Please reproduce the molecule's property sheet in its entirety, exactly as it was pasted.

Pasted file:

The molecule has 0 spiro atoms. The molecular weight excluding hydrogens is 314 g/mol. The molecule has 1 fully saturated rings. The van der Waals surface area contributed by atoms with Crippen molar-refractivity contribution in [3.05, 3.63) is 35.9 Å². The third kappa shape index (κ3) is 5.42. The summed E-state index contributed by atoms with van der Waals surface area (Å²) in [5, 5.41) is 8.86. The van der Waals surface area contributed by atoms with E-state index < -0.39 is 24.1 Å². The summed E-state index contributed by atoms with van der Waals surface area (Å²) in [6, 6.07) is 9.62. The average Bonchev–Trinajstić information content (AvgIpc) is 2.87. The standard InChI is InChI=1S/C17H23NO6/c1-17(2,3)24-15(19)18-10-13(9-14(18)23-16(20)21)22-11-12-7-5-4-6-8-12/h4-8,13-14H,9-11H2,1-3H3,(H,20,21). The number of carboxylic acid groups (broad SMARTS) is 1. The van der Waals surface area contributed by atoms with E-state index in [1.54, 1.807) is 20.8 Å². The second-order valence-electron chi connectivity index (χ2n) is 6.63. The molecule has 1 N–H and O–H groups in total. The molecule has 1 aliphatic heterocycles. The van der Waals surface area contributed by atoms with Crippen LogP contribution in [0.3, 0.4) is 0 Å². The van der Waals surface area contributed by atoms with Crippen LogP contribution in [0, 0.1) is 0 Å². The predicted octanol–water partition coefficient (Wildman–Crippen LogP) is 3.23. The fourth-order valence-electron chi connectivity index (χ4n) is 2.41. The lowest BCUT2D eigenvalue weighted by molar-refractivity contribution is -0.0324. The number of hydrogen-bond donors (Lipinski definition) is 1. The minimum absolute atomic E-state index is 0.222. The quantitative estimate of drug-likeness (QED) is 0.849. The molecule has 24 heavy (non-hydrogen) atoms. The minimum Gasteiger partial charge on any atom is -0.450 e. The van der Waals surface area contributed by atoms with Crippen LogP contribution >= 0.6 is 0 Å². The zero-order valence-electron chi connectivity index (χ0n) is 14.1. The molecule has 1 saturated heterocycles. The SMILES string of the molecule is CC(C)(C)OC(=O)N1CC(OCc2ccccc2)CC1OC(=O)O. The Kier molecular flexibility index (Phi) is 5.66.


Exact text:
The molecule has 0 spiro atoms. The molecular weight excluding hydrogens is 314 g/mol. The molecule has 1 fully saturated rings. The van der Waals surface area contributed by atoms with Crippen molar-refractivity contribution in [3.05, 3.63) is 35.9 Å². The third kappa shape index (κ3) is 5.42. The summed E-state index contributed by atoms with van der Waals surface area (Å²) in [5, 5.41) is 8.86. The van der Waals surface area contributed by atoms with E-state index < -0.39 is 24.1 Å². The summed E-state index contributed by atoms with van der Waals surface area (Å²) in [6, 6.07) is 9.62. The average Bonchev–Trinajstić information content (AvgIpc) is 2.87. The standard InChI is InChI=1S/C17H23NO6/c1-17(2,3)24-15(19)18-10-13(9-14(18)23-16(20)21)22-11-12-7-5-4-6-8-12/h4-8,13-14H,9-11H2,1-3H3,(H,20,21). The number of carboxylic acid groups (broad SMARTS) is 1. The van der Waals surface area contributed by atoms with E-state index in [1.54, 1.807) is 20.8 Å². The second-order valence-electron chi connectivity index (χ2n) is 6.63. The molecule has 1 N–H and O–H groups in total. The molecule has 1 aliphatic heterocycles. The van der Waals surface area contributed by atoms with Crippen LogP contribution in [0.3, 0.4) is 0 Å². The van der Waals surface area contributed by atoms with Crippen LogP contribution in [0, 0.1) is 0 Å². The predicted octanol–water partition coefficient (Wildman–Crippen LogP) is 3.23. The fourth-order valence-electron chi connectivity index (χ4n) is 2.41. The lowest BCUT2D eigenvalue weighted by molar-refractivity contribution is -0.0324. The number of hydrogen-bond donors (Lipinski definition) is 1. The minimum absolute atomic E-state index is 0.222. The quantitative estimate of drug-likeness (QED) is 0.849. The molecule has 24 heavy (non-hydrogen) atoms. The minimum Gasteiger partial charge on any atom is -0.450 e. The van der Waals surface area contributed by atoms with Crippen LogP contribution >= 0.6 is 0 Å². The zero-order valence-electron chi connectivity index (χ0n) is 14.1. The molecule has 1 saturated heterocycles. The SMILES string of the molecule is CC(C)(C)OC(=O)N1CC(OCc2ccccc2)CC1OC(=O)O. The Kier molecular flexibility index (Phi) is 5.66.